The Republican Majority in the state House of Representatives made new committee assignments and talked strategy last week in Anchorage in preparation for the upcoming legislative session, which begins Jan. 12.
Senate Republicans also announced plans to rework some committee assignments to accommodate incoming Sitka businessman Bert Stedman, appointed last month by Gov. Frank Murkowski to replace Wrangell Republican Sen. Robin Taylor.
Republicans maintain a majority in both legislative bodies, with 12 members in the 20-member Senate and 28 members in the 40-member House. One House Democrat votes and caucuses with Republicans.
Senate President Gene Therriault, a North Pole Republican, gave few details about the meetings and the majority's strategy for next session. He said talks with the administration of Gov. Frank Murkowski revealed budget cuts could be below $100 million this year.
Last year, Murkowski vetoed $138 million from the budget. At the end of the Legislative session, state budget director Cheryl Frasca said cuts for this year's budget could be about $250 million.
Therriault said that figure was largely based on the price of oil, which has increased since last summer. He said a number of other factors, such as departmental consolidations, must also be considered.
Murkowski's budget for fiscal year 2005 is scheduled to be released Dec. 15.
Juneau Republican Rep. Bruce Weyhrauch said the House Republican caucus also spoke with business and governmental entities throughout the state at the Anchorage meeting.
He gave few specifics on priorities for the House Majority.
"I think the sense of the Majority is to not adopt taxes and to look very independently at what the administration puts forward," he said, noting some smaller taxes might make it through the Legislature this year.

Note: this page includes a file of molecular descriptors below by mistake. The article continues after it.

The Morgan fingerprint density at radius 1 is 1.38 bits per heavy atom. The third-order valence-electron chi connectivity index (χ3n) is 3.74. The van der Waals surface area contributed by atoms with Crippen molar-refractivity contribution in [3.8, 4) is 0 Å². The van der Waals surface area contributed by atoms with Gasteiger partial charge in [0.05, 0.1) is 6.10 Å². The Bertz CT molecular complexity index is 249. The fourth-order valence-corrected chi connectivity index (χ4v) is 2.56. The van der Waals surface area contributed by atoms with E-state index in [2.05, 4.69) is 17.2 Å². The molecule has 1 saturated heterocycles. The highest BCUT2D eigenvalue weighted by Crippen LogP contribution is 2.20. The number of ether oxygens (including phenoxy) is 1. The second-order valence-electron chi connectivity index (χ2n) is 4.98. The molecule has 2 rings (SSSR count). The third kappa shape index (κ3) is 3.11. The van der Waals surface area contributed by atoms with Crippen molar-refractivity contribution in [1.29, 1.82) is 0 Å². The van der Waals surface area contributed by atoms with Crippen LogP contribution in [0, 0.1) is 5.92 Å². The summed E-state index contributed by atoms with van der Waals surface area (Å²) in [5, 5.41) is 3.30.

House Republicans also discussed state employee contracts being negotiated by labor unions and the Department of Administration.
"If there is going to be a raise, we have to finance that," Weyhrauch said, adding lawmakers also must cut the budget and deal with increases in other areas such as Medicaid.
Weyhrauch said his top three priorities this session are building a natural gas pipeline, providing funding for public education and adopting a plan known as the Percent of Market Value method designed to inflation-proof the earnings of the Alaska Permanent Fund.
Under the House reorganization, Rep. Hugh "Bud" Fate, a Fairbanks Republican, will leave his position as chairman of the House Resources Committee for a seat on the powerful House Finance Committee.
Republican Reps. Nancy Dahlstrom of Eagle River and Bev Masek of Willow will replace Fate as co-chairs of the House Resources Committee.
Masek will step down as co-chairman of the House Transportation Committee and leave the panel, which will be headed by Rep. Jim Holm, a Fairbanks Republican.
Therriault has recommended some new committee assignments, but those proposals must be approved by the Senate Committee on Committees and confirmed by the full Senate.
Under Therriault's proposals, Stedman would replace Kenai Republican Tom Wagoner as chairman of the Senate Community and Regional Affairs Committee. Stedman also would serve on the Senate State Affairs Committee and the Salmon Industry Task Force.
Wagoner would remain on the Regional Affairs Committee and become co-chairman of the Senate Transportation Committee with Anchorage Republican Sen. John Cowdery.
Sen. Fred Dyson, an Eagle River Republican, would join the Senate Finance Committee.
Timothy Inklebarger can be reached at firstname.lastname@example.org.
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